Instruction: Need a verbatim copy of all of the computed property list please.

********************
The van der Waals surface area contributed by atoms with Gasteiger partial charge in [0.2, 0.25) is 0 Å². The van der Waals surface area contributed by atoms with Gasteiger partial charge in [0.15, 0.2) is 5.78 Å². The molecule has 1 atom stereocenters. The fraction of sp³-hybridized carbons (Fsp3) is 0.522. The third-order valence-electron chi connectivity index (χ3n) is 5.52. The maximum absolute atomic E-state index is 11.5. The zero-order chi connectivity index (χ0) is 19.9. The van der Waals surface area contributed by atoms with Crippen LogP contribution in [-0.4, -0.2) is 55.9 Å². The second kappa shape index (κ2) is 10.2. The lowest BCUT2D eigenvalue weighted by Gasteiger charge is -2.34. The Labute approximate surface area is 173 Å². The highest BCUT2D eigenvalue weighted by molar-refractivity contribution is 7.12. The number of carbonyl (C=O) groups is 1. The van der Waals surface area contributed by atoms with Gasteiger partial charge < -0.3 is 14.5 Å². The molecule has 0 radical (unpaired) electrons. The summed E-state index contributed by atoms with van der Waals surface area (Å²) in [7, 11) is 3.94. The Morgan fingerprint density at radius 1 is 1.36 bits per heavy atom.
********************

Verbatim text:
The van der Waals surface area contributed by atoms with Gasteiger partial charge in [0.2, 0.25) is 0 Å². The van der Waals surface area contributed by atoms with Gasteiger partial charge in [0.15, 0.2) is 5.78 Å². The molecule has 1 atom stereocenters. The fraction of sp³-hybridized carbons (Fsp3) is 0.522. The third-order valence-electron chi connectivity index (χ3n) is 5.52. The maximum absolute atomic E-state index is 11.5. The zero-order chi connectivity index (χ0) is 19.9. The van der Waals surface area contributed by atoms with Crippen LogP contribution in [-0.4, -0.2) is 55.9 Å². The second kappa shape index (κ2) is 10.2. The lowest BCUT2D eigenvalue weighted by Gasteiger charge is -2.34. The Labute approximate surface area is 173 Å². The highest BCUT2D eigenvalue weighted by molar-refractivity contribution is 7.12. The number of carbonyl (C=O) groups is 1. The van der Waals surface area contributed by atoms with Gasteiger partial charge < -0.3 is 14.5 Å². The molecule has 0 radical (unpaired) electrons. The summed E-state index contributed by atoms with van der Waals surface area (Å²) in [7, 11) is 3.94. The Morgan fingerprint density at radius 1 is 1.36 bits per heavy atom.